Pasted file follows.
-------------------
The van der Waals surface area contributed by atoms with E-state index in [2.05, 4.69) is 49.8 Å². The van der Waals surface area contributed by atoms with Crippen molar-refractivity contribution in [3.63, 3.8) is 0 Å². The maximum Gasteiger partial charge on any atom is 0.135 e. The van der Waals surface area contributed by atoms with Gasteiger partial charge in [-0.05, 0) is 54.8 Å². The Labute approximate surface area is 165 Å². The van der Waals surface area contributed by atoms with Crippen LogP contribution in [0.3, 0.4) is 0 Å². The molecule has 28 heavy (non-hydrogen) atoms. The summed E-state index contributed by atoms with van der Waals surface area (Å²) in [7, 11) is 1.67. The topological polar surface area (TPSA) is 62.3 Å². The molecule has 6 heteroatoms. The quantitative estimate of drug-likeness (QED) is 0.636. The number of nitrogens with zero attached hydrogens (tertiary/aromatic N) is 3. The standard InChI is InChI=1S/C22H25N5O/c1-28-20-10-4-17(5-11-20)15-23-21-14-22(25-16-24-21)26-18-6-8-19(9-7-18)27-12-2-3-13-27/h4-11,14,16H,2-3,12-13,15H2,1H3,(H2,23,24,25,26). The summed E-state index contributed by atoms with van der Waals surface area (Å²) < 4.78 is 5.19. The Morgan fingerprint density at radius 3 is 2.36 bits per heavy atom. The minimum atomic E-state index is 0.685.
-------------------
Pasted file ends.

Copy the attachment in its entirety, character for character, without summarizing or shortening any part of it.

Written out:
The van der Waals surface area contributed by atoms with E-state index in [2.05, 4.69) is 49.8 Å². The van der Waals surface area contributed by atoms with Crippen molar-refractivity contribution in [3.63, 3.8) is 0 Å². The maximum Gasteiger partial charge on any atom is 0.135 e. The van der Waals surface area contributed by atoms with Gasteiger partial charge in [-0.05, 0) is 54.8 Å². The Labute approximate surface area is 165 Å². The van der Waals surface area contributed by atoms with Crippen LogP contribution in [0.3, 0.4) is 0 Å². The molecule has 28 heavy (non-hydrogen) atoms. The summed E-state index contributed by atoms with van der Waals surface area (Å²) in [7, 11) is 1.67. The topological polar surface area (TPSA) is 62.3 Å². The molecule has 6 heteroatoms. The quantitative estimate of drug-likeness (QED) is 0.636. The number of nitrogens with zero attached hydrogens (tertiary/aromatic N) is 3. The standard InChI is InChI=1S/C22H25N5O/c1-28-20-10-4-17(5-11-20)15-23-21-14-22(25-16-24-21)26-18-6-8-19(9-7-18)27-12-2-3-13-27/h4-11,14,16H,2-3,12-13,15H2,1H3,(H2,23,24,25,26). The summed E-state index contributed by atoms with van der Waals surface area (Å²) < 4.78 is 5.19. The Morgan fingerprint density at radius 3 is 2.36 bits per heavy atom. The minimum atomic E-state index is 0.685.